Six developments paving the way for our food system in 2050

We all know that there are huge challenges in feeding nine billion people, and eradicating hunger and  malnutrition, in a world plagued by climate change and water shortages. Fortunately, people aren’t just sitting and waiting for things to happen. Instead, the global food system is undergoing deep, transformational changes on all levels. Here are six of the main developments that we see right now that will pave the way to our future food system in 2050:

1. Awareness of the need to reduce waste
Based on the shocking statistics, such as global food wastage of 1.6 gigatons in 2007, it is clear that one of the solutions to global food  shortages is preventing loss and waste throughout the food chain. It all starts with awareness in every part of the food chain. Sophisticated logistics for matching supply and demand, along with improved technologies for storing fresh produce and other perishables, are priority topics for R&D in agriculture and food science. The biggest waste of food, in terms of energy use, is the food that we leave on our plates and discard in our kitchens. Smaller portions, innovative doggy bags, food sharing, and tips and tricks for cooking with leftovers are simple ways to improve our wasteful lifestyles.

2. The emergence of the bio-economy
The throwaway economy will come to an end. We are starting to see the value of resources that were previously considered waste streams. Valuable components in plant-based materials have great potential for use as bioplastics and biofuels, and they may hold components that are useful in pharmaceuticals, food ingredients, and other high-value applications.

3. Climate-smart agriculture
In recent years, climate-smart agriculture has become an established term in sustainable farm management and in integrated solutions to global food security, environmental quality, and economic welfare. Climate-smart interventions focus on optimizing energy efficiency, soil quality, water productivity, and fertilizer inputs. All of these factors contribute to climate-resilient agricultural systems in economies all over the world.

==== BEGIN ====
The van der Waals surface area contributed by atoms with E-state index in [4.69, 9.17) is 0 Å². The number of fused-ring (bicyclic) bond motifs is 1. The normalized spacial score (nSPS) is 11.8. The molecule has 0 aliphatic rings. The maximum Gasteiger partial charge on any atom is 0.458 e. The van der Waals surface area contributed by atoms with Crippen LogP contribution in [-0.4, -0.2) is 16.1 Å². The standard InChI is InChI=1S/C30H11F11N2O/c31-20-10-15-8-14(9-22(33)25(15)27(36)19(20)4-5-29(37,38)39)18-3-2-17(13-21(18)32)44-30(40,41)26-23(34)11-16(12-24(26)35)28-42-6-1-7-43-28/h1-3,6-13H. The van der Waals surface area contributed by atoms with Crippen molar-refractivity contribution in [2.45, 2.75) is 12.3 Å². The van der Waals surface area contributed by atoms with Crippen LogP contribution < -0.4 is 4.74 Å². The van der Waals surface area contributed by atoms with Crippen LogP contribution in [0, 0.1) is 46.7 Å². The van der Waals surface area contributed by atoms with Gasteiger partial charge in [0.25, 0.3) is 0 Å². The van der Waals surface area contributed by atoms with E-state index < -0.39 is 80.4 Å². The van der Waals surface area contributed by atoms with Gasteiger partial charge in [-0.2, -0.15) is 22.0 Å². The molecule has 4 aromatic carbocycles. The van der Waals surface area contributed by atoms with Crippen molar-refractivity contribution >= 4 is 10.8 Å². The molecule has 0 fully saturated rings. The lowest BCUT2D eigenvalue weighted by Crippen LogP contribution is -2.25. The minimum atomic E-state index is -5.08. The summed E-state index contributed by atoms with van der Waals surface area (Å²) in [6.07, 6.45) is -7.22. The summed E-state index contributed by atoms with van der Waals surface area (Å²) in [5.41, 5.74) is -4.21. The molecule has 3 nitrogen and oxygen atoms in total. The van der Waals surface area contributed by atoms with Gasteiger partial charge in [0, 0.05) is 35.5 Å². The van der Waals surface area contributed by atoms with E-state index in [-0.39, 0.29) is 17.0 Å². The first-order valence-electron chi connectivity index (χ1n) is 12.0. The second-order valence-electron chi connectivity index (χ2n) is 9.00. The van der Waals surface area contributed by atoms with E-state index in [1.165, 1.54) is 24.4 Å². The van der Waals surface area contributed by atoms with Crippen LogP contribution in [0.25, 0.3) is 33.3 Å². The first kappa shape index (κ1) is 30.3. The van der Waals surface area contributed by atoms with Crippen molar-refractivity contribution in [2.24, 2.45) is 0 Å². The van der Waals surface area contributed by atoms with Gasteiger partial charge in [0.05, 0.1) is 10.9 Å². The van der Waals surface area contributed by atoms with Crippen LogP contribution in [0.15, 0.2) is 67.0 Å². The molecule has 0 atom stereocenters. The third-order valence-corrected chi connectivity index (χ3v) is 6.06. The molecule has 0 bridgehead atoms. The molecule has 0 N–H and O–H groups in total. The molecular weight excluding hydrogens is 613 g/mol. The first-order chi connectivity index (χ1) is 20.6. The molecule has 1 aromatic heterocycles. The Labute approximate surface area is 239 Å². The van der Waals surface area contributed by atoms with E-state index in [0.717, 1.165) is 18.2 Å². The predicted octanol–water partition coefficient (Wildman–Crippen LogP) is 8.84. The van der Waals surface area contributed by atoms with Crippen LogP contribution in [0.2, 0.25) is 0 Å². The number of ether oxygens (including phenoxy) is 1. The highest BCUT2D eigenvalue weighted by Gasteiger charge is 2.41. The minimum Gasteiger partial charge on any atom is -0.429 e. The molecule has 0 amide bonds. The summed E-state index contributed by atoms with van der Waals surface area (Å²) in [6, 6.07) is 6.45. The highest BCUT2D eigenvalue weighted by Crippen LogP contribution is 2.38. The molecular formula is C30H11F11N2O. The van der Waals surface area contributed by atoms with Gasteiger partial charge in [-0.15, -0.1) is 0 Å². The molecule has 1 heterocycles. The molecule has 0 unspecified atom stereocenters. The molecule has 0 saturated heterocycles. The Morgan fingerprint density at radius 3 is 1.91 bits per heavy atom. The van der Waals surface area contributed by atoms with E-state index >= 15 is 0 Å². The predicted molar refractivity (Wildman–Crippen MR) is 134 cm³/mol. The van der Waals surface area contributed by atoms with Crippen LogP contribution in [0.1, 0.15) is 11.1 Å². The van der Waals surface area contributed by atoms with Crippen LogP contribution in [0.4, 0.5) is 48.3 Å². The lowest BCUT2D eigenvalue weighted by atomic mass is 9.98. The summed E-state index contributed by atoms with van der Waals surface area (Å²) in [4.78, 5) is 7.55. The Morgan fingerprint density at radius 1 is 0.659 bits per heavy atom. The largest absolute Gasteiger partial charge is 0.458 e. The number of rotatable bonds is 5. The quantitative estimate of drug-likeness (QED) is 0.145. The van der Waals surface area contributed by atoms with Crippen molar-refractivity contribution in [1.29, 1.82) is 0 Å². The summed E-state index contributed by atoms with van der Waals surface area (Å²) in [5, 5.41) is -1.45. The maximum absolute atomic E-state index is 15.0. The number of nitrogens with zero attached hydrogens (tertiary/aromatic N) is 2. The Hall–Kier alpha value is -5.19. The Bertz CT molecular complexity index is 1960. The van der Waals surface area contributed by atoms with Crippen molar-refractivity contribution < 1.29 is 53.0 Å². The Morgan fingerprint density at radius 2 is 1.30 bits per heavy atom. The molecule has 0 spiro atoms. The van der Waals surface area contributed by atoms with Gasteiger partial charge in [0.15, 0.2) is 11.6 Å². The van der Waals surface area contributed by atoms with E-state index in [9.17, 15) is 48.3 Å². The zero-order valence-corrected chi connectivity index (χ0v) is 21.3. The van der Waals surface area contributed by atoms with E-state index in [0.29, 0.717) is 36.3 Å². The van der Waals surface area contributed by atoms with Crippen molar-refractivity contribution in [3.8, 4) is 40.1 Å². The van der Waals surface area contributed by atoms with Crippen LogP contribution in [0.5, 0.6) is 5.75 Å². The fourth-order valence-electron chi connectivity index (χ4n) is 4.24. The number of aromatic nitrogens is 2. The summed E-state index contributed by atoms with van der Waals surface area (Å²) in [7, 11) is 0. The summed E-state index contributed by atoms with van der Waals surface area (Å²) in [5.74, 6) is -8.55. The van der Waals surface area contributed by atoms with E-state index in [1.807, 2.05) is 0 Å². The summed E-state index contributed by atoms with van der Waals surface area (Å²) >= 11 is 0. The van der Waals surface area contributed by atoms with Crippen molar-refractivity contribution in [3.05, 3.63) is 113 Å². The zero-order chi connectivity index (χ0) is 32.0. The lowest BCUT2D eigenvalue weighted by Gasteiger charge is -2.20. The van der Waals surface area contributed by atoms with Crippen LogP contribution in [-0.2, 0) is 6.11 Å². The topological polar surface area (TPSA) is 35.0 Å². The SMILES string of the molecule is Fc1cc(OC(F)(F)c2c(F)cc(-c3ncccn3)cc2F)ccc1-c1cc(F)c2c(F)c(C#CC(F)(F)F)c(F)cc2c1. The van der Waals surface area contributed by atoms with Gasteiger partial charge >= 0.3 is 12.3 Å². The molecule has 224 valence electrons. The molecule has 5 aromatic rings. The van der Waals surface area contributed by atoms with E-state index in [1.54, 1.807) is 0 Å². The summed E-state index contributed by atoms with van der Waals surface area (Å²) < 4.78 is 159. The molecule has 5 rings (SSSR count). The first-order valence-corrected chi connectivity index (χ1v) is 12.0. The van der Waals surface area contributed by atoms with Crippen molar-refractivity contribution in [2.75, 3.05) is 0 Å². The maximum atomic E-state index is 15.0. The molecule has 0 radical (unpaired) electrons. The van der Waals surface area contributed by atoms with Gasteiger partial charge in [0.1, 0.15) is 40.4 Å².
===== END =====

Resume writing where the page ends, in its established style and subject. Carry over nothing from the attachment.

4. Alternative plant-based proteins
The ecological footprint of meat production is much larger than that of protein-rich plants. A large proportion of our food crops is used as animal feed for meat production. This realization, together with recurrent infectious diseases, animal welfare issues, waste disposal issues, and the obesity epidemic and other human health  concerns, is leading many people to adopt diets in which meat has a less prominent place. Meatless Mondays, veggie Thursdays, and flexitarianism (part meat, part vegetarian) have become common concepts, all of which are opening up opportunities for plant-based protein-rich foods. Meanwhile, the era of the bland veggie burger  has passed. There are now many tasty meat alternatives, even for hardcore meat lovers.

5. The sustainable food movement